By Raleigh Keagan, LABB Member Action Associate
While one image may be worth a thousand words, what about an image made of words? LABB Monitoring and Evaluation Associate, Risha Bera, has employed one of the newest analysis tools for identifying frequency of topics: Wordles. This new tool allows for a quick breakdown of transcripts, articles, or other written materials, into a visual representation of how often particular words were said. Though there are limitations for this method, such as context, it does provide a very interesting summary.
Given the important impending decision our country is facing, we thought we would compare some of the transcripts for each candidate from the 3 presidential debates. Considering the focus of our work here at LABB, we selected entire paragraphs for analysis that contained any of the following words: energy, environment, oil, or coal.
While the images may speak for themselves, we couldn’t help but notice a thing or two we believe worth mentioning. ‘Environment’ came up only once, and in the context of energy production; and ‘safety’ and ‘accident’ were not mentioned at all. Energy, however, was the star of the show.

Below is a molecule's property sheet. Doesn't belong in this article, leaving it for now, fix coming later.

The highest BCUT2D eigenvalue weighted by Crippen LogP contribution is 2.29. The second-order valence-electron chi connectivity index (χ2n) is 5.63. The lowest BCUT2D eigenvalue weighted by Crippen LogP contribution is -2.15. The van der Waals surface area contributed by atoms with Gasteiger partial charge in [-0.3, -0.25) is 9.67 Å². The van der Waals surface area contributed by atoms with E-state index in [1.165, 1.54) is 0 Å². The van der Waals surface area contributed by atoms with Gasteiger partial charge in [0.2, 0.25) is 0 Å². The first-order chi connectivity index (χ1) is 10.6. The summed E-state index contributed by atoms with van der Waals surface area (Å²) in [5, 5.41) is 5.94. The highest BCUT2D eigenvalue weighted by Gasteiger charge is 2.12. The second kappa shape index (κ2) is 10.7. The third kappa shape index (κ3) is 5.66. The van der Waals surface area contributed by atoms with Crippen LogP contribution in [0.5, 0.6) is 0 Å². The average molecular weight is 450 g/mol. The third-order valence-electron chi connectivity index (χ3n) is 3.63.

The purpose of this analysis is not to politicize the issues we work with, but rather to look at how politics and politicians are addressing them; or rather, not addressing them. Neither candidate showed any real focus on environmental justice or public health, particularly in relation to their energy policies. Clean air is a right of every American (and being worldwide), regardless of political affiliation. We believe the issues associated with industrial pollution are real and wide-spread, and deserve to be on the foreground of the political discussion.
Considering the vast array of opinions and positions on hot-button issues we possess in this country, we wanted to provide an analysis on an issue we believe as fundamental to our health, environment and prosperity, and ask what you think. How do you think these two candidates differ? What was left out of both wordles that you find important? Do you think clean air deserves a place in our energy conversation?
We hope citizens are asking themselves these questions over the next week, as we prepare to make a decision that will direct our future for the next four years.